Background: In 2000, seven-valent pneumococcal conjugate vaccine (PCV7) was introduced in the USA and resulted in dramatic reductions in invasive pneumococcal disease (IPD) and moderate increases in non-PCV7 type IPD. In 2010, PCV13 replaced PCV7 in the US immunisation schedule. We aimed to assess the effect of use of PCV13 in children on IPD in children and adults in the USA.
Methods: We used laboratory-based and population-based data on incidence of IPD from the Active Bacterial Core surveillance (part of the Centers for Disease Control and Prevention's Emerging Infections Program) in a time-series model to compare rates of IPD before and after the introduction of PCV13. Cases of IPD between July 1, 2004, and June 30, 2013, were classified as being caused by the PCV13 serotypes against which PCV7 has no effect (PCV13 minus PCV7). In a time-series model, we used an expected outcomes approach to compare the reported incidence of IPD to that which would have been expected if PCV13 had not replaced PCV7.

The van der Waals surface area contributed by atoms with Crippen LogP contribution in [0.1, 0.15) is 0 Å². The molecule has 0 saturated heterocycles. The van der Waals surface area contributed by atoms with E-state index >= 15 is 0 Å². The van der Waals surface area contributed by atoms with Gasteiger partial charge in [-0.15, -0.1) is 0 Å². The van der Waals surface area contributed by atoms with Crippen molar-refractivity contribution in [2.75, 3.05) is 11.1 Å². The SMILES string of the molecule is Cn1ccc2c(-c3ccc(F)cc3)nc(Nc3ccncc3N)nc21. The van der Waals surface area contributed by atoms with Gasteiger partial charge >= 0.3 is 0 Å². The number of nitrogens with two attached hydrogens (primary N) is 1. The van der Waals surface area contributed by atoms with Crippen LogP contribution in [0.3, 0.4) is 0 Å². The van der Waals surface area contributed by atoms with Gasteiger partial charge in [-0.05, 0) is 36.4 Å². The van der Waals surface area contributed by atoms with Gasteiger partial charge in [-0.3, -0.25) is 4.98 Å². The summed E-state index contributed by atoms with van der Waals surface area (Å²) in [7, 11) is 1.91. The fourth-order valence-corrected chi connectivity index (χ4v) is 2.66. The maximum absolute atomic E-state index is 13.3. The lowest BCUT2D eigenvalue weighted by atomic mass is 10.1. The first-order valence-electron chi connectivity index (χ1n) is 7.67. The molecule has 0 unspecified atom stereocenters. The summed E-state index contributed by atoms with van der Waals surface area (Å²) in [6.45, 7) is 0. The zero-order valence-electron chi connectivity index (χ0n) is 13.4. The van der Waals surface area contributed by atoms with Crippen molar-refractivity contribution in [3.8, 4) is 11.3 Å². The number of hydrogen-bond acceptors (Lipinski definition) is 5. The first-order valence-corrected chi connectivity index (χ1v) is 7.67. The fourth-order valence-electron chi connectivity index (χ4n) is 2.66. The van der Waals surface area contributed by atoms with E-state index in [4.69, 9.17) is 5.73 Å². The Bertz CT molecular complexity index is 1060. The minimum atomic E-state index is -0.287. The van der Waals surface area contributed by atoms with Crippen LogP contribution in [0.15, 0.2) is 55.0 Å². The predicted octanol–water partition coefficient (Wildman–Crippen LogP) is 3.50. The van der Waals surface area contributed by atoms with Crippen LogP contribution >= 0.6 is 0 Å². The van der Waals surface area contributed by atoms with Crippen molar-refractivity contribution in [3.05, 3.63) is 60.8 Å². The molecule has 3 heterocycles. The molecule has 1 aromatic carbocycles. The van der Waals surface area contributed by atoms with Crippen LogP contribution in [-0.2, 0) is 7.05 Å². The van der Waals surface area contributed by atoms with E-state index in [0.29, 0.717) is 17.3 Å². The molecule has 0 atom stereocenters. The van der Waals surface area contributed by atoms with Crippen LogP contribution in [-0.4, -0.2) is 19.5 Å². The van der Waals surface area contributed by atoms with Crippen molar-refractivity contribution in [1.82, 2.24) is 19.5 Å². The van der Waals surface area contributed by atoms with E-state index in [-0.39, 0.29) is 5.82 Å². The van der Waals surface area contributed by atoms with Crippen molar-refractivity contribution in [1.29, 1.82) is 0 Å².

Findings: Compared with incidence expected among children younger than 5 years if PCV7 alone had been continued, incidence of IPD overall declined by 64% (95% interval estimate [95% IE] 59-68) and IPD caused by PCV13 minus PCV7 serotypes declined by 93% (91-94), by July, 2012, to June, 2013. Among adults, incidence of IPD overall also declined by 12-32% and IPD caused by PCV13 minus PCV7 type IPD declined by 58-72%, depending on age. We estimated that over 30 000 cases of IPD and 3000 deaths were averted in the first 3 years after the introduction of PCV13.
Interpretation: PCV13 reduced IPD across all age groups when used routinely in children in the USA. These findings provide reassurance that, similar to PCV7, PCVs with additional serotypes can also prevent transmission to unvaccinated populations.
Funding: Centers for Disease Control and Prevention.
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